‘Not a positive thing’: Finland wary of China’s growing Russia trade ties amid Ukraine war, EU de-risking

“I have no objection if China can play the mediator role, but of course, negotiations are difficult … and the negotiations would be conducted between two parties anyhow, Russia and Ukraine,” he added.

Ville Tavio, the Finnish minister for development cooperation and foreign trade, is pictured prior to an EU trade ministers meeting in Brussels in November. Photo: Getty Images

The interview came as Chinese President Xi Jinping welcomed Vladimir Putin to Beijing on his first trip abroad since being re-elected as Russia’s president.

During their meeting, Xi reaffirmed Beijing’s willingness to “play a constructive role” for peace, adding that both Beijing and Moscow agree that “a political settlement of the Ukraine crisis is the correct direction”. Xi said that Beijing would “respect the sovereignty and territorial integrity of all countries and the legitimate security concerns of all parties”.

China’s strong trade relations with Russia since the invasion have come under intense scrutiny, with Western leaders calling into question Beijing’s proclaimed position of neutrality.

China-Russia trade hit a record US$240 billion in 2023, more than double the US$108 billion reached in 2020, largely driven by Chinese imports of Russian oil and exports of cars, electronics and industrial equipment.

“We have sanctioned Russia, because of their prejudgment of international law and the UN Charter. Of course, it would be the legally and morally right thing [for China] to do the same,” Tavio said.

“So I’m not naturally happy that China has continued to do business with Russia … from our perspective, that is not a positive thing,” he added.

China is also facing pressure over accusations from the United States and the EU that it is flooding their markets with “overcapacity” in the new energy sector, especially with electric vehicles.
Tavio said he would not regard overcapacity as a “negative meaning for China”, but rather see it as “a natural flow of trade”.

“Chinese people have gotten a completely different position. China has become wealthier year by year. China has money to invest around the world. So China is active, of course, also being part of these emerging markets.”

While he expected that China-EU trade relations will improve, he added that both sides have demanded “equality” in trade talks.

The EU has had a trade deficit with China for at least a decade – its highest level was €397 billion (US$431 billion) in 2022. The deficit declined to €291 billion in 2023.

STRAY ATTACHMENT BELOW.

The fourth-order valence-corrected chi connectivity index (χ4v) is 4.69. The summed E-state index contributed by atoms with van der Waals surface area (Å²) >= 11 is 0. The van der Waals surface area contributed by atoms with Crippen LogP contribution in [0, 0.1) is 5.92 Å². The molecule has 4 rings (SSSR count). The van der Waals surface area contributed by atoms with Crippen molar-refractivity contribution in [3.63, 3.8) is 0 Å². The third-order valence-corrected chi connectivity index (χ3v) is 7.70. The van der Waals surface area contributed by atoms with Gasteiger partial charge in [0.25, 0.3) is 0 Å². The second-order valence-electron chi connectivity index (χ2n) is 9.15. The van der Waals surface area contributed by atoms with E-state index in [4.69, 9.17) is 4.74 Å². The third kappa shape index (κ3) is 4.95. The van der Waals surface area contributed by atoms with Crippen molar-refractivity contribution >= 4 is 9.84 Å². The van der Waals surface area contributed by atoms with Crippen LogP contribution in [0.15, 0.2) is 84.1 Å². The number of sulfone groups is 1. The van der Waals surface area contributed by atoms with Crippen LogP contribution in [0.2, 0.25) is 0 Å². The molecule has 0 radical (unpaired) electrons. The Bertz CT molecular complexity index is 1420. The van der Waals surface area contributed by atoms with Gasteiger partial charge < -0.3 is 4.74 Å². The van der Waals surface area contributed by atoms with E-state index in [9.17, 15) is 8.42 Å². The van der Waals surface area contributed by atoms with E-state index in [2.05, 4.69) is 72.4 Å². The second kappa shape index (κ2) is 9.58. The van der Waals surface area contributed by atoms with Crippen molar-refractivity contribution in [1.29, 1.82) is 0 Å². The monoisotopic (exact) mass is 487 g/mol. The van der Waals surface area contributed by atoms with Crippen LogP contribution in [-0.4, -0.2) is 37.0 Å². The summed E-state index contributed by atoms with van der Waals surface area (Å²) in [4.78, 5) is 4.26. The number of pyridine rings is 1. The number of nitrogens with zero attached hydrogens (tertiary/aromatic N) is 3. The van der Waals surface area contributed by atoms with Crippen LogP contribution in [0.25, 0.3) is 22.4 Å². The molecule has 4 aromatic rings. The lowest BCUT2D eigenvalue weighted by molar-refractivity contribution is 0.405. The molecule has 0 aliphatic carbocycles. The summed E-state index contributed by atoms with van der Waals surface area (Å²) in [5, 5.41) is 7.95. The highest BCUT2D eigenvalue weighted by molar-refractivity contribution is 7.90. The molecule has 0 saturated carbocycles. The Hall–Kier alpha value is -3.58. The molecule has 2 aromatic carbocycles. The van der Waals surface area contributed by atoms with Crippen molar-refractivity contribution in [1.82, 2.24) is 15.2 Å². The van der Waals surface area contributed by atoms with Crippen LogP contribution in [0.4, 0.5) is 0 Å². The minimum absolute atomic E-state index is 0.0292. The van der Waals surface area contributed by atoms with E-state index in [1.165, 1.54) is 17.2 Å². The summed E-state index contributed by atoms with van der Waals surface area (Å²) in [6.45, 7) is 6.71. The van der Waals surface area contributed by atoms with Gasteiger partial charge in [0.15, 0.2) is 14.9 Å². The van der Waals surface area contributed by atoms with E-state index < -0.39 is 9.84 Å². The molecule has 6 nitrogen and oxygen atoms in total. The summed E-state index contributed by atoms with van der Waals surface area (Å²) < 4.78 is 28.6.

Finland’s trade deficit with China last year was €3.4 billion.


Why the EU, US are concerned about China’s overcapacity

Why the EU, US are concerned about China’s overcapacity

As Brussels moves ahead with calls to reduce dependence on Chinese supply chains, Tavio said that Finland will follow the EU’s common trade policy “with no doubt” as investors worry about China’s future after encountering Russia’s geopolitical shift.

“The whole de-risking discussion also comes from the companies themselves. I [see] Russia more as to blame here … my message to the Chinese would be that when Finland has invested in Russia, and we have lost those investments, because of Russia’s behaviour, I think it is natural that China would only gain to keep on building the trust.”

As a key player in Arctic scientific exploration, Tavio added that Finland would like to maintain cooperation with China under the Arctic Council framework, but China’s increasingly close relations with Russia will be an obstacle in the future.

“If China would decide to basically go hand in hand with Russia, it would probably make it difficult for [China] to cooperate,” he said.

In a joint China-Russia declaration released on Thursday, Beijing and Moscow agreed to further cooperate in the Arctic, developing infrastructure, and increasing commercial activities in Arctic shipping lanes.

“The two parties advocate that the Arctic should remain a place of peace, stability, constructive dialogue, and mutually beneficial cooperation, and should not create military-political tensions in the region,” the statement read.


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